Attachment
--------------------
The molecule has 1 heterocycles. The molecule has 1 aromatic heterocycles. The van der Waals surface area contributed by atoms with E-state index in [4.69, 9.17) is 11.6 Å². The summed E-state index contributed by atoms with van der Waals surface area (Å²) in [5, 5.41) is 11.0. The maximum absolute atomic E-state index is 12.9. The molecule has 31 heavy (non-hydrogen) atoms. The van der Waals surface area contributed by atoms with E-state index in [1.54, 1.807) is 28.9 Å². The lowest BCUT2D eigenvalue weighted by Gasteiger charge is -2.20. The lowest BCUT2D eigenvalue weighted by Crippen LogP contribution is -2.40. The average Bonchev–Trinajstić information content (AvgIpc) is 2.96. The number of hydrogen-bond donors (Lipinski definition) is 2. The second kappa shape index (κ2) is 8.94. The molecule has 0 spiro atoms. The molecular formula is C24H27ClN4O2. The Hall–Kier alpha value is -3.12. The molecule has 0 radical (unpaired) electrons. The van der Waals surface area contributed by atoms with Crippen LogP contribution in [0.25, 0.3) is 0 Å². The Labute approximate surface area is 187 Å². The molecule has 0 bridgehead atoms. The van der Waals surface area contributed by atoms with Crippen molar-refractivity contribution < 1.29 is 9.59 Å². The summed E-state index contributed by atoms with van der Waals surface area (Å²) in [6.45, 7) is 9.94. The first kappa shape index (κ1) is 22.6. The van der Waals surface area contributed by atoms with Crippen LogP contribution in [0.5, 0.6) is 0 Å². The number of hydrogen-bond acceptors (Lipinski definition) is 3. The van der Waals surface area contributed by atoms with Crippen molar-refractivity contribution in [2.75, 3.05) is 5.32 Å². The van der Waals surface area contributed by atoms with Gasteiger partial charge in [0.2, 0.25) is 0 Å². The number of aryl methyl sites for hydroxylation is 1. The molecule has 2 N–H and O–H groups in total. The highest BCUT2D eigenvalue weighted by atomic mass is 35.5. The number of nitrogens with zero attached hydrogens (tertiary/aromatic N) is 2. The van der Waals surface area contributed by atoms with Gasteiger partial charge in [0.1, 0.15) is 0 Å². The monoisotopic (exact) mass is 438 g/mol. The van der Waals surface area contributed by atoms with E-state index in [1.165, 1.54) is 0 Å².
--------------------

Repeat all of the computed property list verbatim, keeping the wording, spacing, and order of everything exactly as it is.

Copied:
The molecule has 1 heterocycles. The molecule has 1 aromatic heterocycles. The van der Waals surface area contributed by atoms with E-state index in [4.69, 9.17) is 11.6 Å². The summed E-state index contributed by atoms with van der Waals surface area (Å²) in [5, 5.41) is 11.0. The maximum absolute atomic E-state index is 12.9. The molecule has 31 heavy (non-hydrogen) atoms. The van der Waals surface area contributed by atoms with E-state index in [1.54, 1.807) is 28.9 Å². The lowest BCUT2D eigenvalue weighted by Gasteiger charge is -2.20. The lowest BCUT2D eigenvalue weighted by Crippen LogP contribution is -2.40. The average Bonchev–Trinajstić information content (AvgIpc) is 2.96. The number of hydrogen-bond donors (Lipinski definition) is 2. The second kappa shape index (κ2) is 8.94. The molecule has 0 spiro atoms. The molecular formula is C24H27ClN4O2. The Hall–Kier alpha value is -3.12. The molecule has 0 radical (unpaired) electrons. The van der Waals surface area contributed by atoms with Crippen LogP contribution in [0.25, 0.3) is 0 Å². The Labute approximate surface area is 187 Å². The molecule has 0 bridgehead atoms. The van der Waals surface area contributed by atoms with Crippen molar-refractivity contribution < 1.29 is 9.59 Å². The summed E-state index contributed by atoms with van der Waals surface area (Å²) in [6.45, 7) is 9.94. The first kappa shape index (κ1) is 22.6. The van der Waals surface area contributed by atoms with Crippen LogP contribution in [0.5, 0.6) is 0 Å². The number of hydrogen-bond acceptors (Lipinski definition) is 3. The van der Waals surface area contributed by atoms with Crippen molar-refractivity contribution in [2.75, 3.05) is 5.32 Å². The van der Waals surface area contributed by atoms with Gasteiger partial charge in [0.2, 0.25) is 0 Å². The number of aryl methyl sites for hydroxylation is 1. The molecule has 2 N–H and O–H groups in total. The highest BCUT2D eigenvalue weighted by atomic mass is 35.5. The number of nitrogens with zero attached hydrogens (tertiary/aromatic N) is 2. The van der Waals surface area contributed by atoms with Gasteiger partial charge in [0.1, 0.15) is 0 Å². The monoisotopic (exact) mass is 438 g/mol. The van der Waals surface area contributed by atoms with E-state index in [1.165, 1.54) is 0 Å².